Point Safari at m.google.com/latitude, let Google use your location, and Bob's your uncle. Your location shows up on a Google map within the browser, with Latitude appearing as a tab next to Gmail and GCal. Add friends by choosing from your Gmail contacts or typing in their email address and they'll receive a link to the mobile site, where they can sign up themselves and view your location.
You can switch between map and satellite view and get directions. There's an option to view traffic, but this wasn't working when we tested it.
Clicking a contact's icon presents the option to send an email, get directions to the contact's location, and change the precision of location information you'd like to share with the person. The options are 'best available location', 'only city-level location', and 'hide from this friend'. Because it's an opt-in service and you have to invite or approve anyone before they can see your location, we don't see any. You can also turn your location off at any time.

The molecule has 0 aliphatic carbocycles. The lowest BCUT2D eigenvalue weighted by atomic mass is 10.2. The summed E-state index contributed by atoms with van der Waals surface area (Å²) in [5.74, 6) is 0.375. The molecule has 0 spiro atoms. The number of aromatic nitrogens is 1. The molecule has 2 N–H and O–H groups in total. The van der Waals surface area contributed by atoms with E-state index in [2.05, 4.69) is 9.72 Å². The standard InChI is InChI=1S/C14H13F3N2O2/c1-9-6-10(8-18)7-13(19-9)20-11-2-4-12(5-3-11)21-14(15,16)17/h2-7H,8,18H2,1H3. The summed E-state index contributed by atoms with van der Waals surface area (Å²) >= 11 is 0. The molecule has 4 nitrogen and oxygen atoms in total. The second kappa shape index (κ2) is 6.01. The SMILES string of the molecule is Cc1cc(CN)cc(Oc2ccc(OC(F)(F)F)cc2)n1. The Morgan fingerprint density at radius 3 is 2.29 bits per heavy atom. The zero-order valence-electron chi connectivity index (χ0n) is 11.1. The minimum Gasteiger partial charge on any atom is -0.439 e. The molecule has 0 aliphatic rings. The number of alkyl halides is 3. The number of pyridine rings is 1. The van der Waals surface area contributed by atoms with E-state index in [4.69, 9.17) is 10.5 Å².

We went out
for a bacon sandwich to test Latitude and the service worked well, although it does rely on the accuracy of your GPS. Google gets around Apple's inability to run apps -- even browser-based -- in the background by updating location when you launch the app, while it runs in the foreground.
We love Latitude. It would be perfect for keeping track of your mates at big events such as festivals -- like Latitude, boom boom! -- if the mobile signal and GPS were up to it.